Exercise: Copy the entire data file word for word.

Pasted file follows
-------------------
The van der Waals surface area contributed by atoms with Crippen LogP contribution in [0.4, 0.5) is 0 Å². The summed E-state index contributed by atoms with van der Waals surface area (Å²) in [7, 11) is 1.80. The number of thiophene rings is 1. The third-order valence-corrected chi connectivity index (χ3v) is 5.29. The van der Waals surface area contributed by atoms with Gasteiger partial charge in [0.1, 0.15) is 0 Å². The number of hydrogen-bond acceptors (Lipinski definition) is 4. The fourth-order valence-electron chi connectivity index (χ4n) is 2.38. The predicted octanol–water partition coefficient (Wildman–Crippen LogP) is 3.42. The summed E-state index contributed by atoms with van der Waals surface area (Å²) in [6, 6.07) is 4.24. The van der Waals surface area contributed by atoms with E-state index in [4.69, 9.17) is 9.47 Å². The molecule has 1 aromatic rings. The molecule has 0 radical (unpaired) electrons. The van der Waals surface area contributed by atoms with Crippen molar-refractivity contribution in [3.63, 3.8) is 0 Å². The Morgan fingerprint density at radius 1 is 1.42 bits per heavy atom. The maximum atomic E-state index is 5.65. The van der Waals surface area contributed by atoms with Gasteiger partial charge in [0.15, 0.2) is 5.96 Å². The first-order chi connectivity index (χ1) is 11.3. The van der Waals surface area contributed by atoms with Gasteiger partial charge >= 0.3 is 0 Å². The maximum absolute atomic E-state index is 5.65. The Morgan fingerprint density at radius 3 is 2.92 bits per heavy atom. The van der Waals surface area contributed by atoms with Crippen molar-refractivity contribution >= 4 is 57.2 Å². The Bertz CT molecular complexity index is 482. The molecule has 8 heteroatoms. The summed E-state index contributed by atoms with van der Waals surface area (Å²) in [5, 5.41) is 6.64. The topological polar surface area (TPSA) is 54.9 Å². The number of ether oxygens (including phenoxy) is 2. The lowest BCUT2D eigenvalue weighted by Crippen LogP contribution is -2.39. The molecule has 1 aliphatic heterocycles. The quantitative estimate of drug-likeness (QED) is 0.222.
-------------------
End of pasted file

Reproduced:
The van der Waals surface area contributed by atoms with Crippen LogP contribution in [0.4, 0.5) is 0 Å². The summed E-state index contributed by atoms with van der Waals surface area (Å²) in [7, 11) is 1.80. The number of thiophene rings is 1. The third-order valence-corrected chi connectivity index (χ3v) is 5.29. The van der Waals surface area contributed by atoms with Gasteiger partial charge in [0.1, 0.15) is 0 Å². The number of hydrogen-bond acceptors (Lipinski definition) is 4. The fourth-order valence-electron chi connectivity index (χ4n) is 2.38. The predicted octanol–water partition coefficient (Wildman–Crippen LogP) is 3.42. The summed E-state index contributed by atoms with van der Waals surface area (Å²) in [6, 6.07) is 4.24. The van der Waals surface area contributed by atoms with E-state index in [4.69, 9.17) is 9.47 Å². The molecule has 1 aromatic rings. The molecule has 0 radical (unpaired) electrons. The van der Waals surface area contributed by atoms with Crippen molar-refractivity contribution in [3.63, 3.8) is 0 Å². The Morgan fingerprint density at radius 1 is 1.42 bits per heavy atom. The maximum atomic E-state index is 5.65. The van der Waals surface area contributed by atoms with Gasteiger partial charge in [0.15, 0.2) is 5.96 Å². The first-order chi connectivity index (χ1) is 11.3. The van der Waals surface area contributed by atoms with Gasteiger partial charge >= 0.3 is 0 Å². The maximum absolute atomic E-state index is 5.65. The Morgan fingerprint density at radius 3 is 2.92 bits per heavy atom. The van der Waals surface area contributed by atoms with Crippen molar-refractivity contribution >= 4 is 57.2 Å². The Bertz CT molecular complexity index is 482. The molecule has 8 heteroatoms. The summed E-state index contributed by atoms with van der Waals surface area (Å²) in [5, 5.41) is 6.64. The topological polar surface area (TPSA) is 54.9 Å². The number of ether oxygens (including phenoxy) is 2. The lowest BCUT2D eigenvalue weighted by Crippen LogP contribution is -2.39. The molecule has 1 aliphatic heterocycles. The quantitative estimate of drug-likeness (QED) is 0.222.